Income Distribution and Human Trafficking Outflows

Cassandra E. DiRienzo, Jayoti Das

Abstract


This study seeks to close the gap between the theoretical rationale for the role of income inequality in human trafficking and lack of empirical evidence supporting this relationship. It is argued that differences in income, especially the income of the poorest in the population, is a significant push factor encouraging individuals to undertake risky migration. Nonetheless, the Gini coefficient, which is typically used in human trafficking research, does not accurately capture the theoretical rationale for why difference in population income, especially the income of the poorest in the population, should matter. A different metric for measuring income inequality – one that is tied to the theoretical underpinnings -- is introduced. Empirical evidence supporting the role that income plays on the poorest in the population on human trafficking outflows is offered. Specifically, as the poorest in the population become marginally better off, there is an increase in human trafficking outflows at the country level.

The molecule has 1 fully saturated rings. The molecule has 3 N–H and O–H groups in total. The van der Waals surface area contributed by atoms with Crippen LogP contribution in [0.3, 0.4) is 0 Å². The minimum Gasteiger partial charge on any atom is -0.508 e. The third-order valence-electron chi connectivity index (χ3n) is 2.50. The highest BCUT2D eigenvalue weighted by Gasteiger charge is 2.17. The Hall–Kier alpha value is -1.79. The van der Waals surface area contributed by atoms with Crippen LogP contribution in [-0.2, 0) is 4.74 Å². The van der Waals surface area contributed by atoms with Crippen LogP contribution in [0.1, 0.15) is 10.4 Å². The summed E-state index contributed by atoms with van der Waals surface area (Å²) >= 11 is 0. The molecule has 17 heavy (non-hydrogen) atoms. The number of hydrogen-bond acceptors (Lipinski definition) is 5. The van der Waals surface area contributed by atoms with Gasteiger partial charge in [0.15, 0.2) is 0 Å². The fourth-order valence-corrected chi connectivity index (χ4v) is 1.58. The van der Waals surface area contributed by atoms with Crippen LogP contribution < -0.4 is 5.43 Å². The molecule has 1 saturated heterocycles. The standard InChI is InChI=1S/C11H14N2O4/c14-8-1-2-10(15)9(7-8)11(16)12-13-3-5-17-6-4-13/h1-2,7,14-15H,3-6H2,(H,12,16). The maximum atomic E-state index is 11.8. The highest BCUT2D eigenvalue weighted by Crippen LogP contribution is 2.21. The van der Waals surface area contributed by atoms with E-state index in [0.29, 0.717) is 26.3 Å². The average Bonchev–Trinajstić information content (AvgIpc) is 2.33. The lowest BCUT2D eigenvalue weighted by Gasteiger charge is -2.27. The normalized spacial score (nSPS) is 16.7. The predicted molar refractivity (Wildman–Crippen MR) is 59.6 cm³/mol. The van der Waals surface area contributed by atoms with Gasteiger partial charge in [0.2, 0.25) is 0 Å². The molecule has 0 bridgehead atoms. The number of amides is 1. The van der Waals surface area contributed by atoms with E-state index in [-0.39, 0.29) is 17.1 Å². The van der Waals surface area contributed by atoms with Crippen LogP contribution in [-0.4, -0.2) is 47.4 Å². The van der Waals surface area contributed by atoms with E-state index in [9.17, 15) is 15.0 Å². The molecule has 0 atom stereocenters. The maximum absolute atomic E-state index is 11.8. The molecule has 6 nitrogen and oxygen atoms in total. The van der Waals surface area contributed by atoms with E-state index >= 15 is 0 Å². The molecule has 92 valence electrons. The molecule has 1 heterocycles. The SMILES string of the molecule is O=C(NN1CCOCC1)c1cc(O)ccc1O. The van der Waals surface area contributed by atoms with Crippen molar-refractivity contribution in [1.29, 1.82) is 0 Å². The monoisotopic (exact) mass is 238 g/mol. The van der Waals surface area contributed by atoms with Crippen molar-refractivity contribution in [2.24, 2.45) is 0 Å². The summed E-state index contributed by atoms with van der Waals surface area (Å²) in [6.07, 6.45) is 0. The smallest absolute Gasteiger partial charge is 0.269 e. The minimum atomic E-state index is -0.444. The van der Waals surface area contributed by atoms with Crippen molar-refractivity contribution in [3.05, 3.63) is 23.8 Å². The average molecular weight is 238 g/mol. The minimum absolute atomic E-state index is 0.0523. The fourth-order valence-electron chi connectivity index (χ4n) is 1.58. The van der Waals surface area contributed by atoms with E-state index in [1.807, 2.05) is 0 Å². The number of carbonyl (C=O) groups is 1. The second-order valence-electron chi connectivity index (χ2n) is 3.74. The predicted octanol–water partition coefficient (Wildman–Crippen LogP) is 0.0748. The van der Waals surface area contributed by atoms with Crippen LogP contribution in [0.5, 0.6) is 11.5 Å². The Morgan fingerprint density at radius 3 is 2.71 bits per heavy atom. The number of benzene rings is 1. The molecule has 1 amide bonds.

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DOI: https://doi.org/10.5539/res.v10n2p28

Copyright (c) 2018 Cassandra E. DiRienzo, Jayoti Das

License URL: http://creativecommons.org/licenses/by/4.0

Review of European Studies   ISSN 1918-7173 (Print)   ISSN 1918-7181 (Online)

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